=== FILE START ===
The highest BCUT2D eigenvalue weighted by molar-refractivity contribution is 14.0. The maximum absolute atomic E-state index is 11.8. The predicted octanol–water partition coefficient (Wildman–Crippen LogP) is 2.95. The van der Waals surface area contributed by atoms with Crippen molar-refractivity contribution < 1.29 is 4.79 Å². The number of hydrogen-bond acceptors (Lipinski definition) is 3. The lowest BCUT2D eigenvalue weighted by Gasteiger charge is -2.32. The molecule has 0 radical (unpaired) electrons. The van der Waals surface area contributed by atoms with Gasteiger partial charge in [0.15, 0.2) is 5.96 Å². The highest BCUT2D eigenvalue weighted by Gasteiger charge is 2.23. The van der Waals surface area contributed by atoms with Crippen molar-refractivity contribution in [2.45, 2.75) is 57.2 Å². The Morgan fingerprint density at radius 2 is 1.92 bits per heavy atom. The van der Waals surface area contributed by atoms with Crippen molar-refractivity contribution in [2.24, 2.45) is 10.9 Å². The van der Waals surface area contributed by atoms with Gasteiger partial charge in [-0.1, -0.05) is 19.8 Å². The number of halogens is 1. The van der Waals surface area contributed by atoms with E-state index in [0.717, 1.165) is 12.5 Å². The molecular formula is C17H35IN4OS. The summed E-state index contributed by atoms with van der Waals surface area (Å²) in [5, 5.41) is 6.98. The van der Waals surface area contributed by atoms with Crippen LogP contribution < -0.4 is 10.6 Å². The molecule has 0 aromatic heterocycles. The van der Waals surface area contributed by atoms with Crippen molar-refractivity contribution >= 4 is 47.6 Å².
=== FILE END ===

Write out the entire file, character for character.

The highest BCUT2D eigenvalue weighted by molar-refractivity contribution is 14.0. The maximum absolute atomic E-state index is 11.8. The predicted octanol–water partition coefficient (Wildman–Crippen LogP) is 2.95. The van der Waals surface area contributed by atoms with Crippen molar-refractivity contribution < 1.29 is 4.79 Å². The number of hydrogen-bond acceptors (Lipinski definition) is 3. The lowest BCUT2D eigenvalue weighted by Gasteiger charge is -2.32. The molecule has 0 radical (unpaired) electrons. The van der Waals surface area contributed by atoms with Gasteiger partial charge in [0.15, 0.2) is 5.96 Å². The highest BCUT2D eigenvalue weighted by Gasteiger charge is 2.23. The van der Waals surface area contributed by atoms with Crippen molar-refractivity contribution in [2.45, 2.75) is 57.2 Å². The Morgan fingerprint density at radius 2 is 1.92 bits per heavy atom. The van der Waals surface area contributed by atoms with Crippen molar-refractivity contribution in [2.24, 2.45) is 10.9 Å². The van der Waals surface area contributed by atoms with Gasteiger partial charge in [-0.1, -0.05) is 19.8 Å². The number of halogens is 1. The van der Waals surface area contributed by atoms with E-state index in [0.717, 1.165) is 12.5 Å². The molecular formula is C17H35IN4OS. The summed E-state index contributed by atoms with van der Waals surface area (Å²) in [5, 5.41) is 6.98. The van der Waals surface area contributed by atoms with Crippen LogP contribution < -0.4 is 10.6 Å². The molecule has 0 aromatic heterocycles. The van der Waals surface area contributed by atoms with Crippen molar-refractivity contribution >= 4 is 47.6 Å².